The Wife of Bath: a Tragic Caricature of Women
Grappe, Lillian (Louisiana Tech University)
Paper given at the University of Louisiana System Undergraduate Research Day (2012)
Alisoun of Bath has long been considered one of Chaucer’s most memorable characters, both for her candid vivacity and her spoken dedication to the concept of female “sovereynetee.” However, it is impossible not to detect the inconsistencies between what she avows and how she actually behaves. Through this interpretation, Alisoun’s Prologue and Tale can be seen as a tragic caricature of women in that she at once dismisses and embodies the misogynistic medieval stereotype, while also adhering to the suppressive ideals of the patriarchal power continuum she verbally abandons. This paper is a reexamination of Chaucer’s purportedly feminist masterpiece.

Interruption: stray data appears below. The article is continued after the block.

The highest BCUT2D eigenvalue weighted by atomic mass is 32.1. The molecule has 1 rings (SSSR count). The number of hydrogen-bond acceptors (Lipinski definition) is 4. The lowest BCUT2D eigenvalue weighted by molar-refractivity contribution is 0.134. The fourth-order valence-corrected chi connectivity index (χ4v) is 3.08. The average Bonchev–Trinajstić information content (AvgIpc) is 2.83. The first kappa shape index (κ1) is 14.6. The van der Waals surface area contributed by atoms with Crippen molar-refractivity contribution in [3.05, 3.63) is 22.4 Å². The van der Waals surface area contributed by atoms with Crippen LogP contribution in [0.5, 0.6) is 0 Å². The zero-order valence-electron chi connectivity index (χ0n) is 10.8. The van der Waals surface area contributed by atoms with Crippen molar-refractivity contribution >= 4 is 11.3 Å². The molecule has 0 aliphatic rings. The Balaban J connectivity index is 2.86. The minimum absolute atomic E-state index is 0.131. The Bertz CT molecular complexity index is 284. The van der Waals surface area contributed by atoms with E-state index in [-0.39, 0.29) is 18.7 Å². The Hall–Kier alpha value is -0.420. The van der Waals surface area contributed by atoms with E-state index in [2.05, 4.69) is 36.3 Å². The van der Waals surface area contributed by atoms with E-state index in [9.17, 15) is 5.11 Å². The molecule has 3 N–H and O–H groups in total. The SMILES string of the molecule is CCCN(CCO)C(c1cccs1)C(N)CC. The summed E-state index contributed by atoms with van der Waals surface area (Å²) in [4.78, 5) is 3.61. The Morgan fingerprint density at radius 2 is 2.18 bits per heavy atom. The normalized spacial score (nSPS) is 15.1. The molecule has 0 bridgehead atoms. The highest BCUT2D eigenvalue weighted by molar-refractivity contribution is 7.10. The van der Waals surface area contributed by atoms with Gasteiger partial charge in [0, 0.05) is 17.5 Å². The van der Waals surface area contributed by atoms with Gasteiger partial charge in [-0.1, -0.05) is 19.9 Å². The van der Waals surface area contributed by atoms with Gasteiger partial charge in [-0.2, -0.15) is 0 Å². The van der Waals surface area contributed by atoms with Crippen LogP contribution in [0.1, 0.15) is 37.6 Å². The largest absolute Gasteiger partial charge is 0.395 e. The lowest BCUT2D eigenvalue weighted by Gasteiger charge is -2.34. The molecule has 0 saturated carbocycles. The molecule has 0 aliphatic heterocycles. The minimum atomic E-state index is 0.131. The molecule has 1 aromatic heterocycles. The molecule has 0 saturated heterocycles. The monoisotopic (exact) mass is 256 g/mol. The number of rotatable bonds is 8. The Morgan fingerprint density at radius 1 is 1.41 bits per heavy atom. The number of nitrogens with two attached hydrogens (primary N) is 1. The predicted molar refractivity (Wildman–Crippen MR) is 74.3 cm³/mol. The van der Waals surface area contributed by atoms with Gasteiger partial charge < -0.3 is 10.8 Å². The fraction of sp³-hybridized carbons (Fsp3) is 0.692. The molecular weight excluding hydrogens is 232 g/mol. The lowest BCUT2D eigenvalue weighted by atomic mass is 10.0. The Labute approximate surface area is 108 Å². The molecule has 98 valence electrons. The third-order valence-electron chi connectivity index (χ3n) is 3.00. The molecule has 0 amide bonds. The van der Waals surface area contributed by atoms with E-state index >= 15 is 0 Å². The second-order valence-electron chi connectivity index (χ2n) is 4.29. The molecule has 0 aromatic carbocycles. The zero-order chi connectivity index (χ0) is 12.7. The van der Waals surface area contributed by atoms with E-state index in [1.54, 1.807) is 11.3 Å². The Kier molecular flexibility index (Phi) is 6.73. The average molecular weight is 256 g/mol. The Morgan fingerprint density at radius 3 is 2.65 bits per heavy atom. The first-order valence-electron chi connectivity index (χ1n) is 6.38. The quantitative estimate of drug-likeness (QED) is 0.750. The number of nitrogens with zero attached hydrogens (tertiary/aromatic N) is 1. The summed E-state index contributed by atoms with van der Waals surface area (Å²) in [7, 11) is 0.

Female characters in medieval literature, which was predominantly produced by male clerks, were often molded into the stereotypical monstrous woman: “self-indulgent, lustful, treacherous, domineering, greedy, shrewish, prone to sin, and, most importantly considered a danger to man’s salvation…” (Wilson 198). Jankyn, her fifth husband and notably a clerk, posseses a “book of wikked wyves” (Chaucer 685), which contains stories of the villainy of these stereotypes, which the Wife dismisses on the basis that they were not created by women, but rather misogynistic men. Ironically, Alisoun fits this mold perfectly. After all, as Elaine Hansen notes, she is “a feminine monstrosity who is the product of the masculine imagination against which she ineffectively and only superficially rebels”.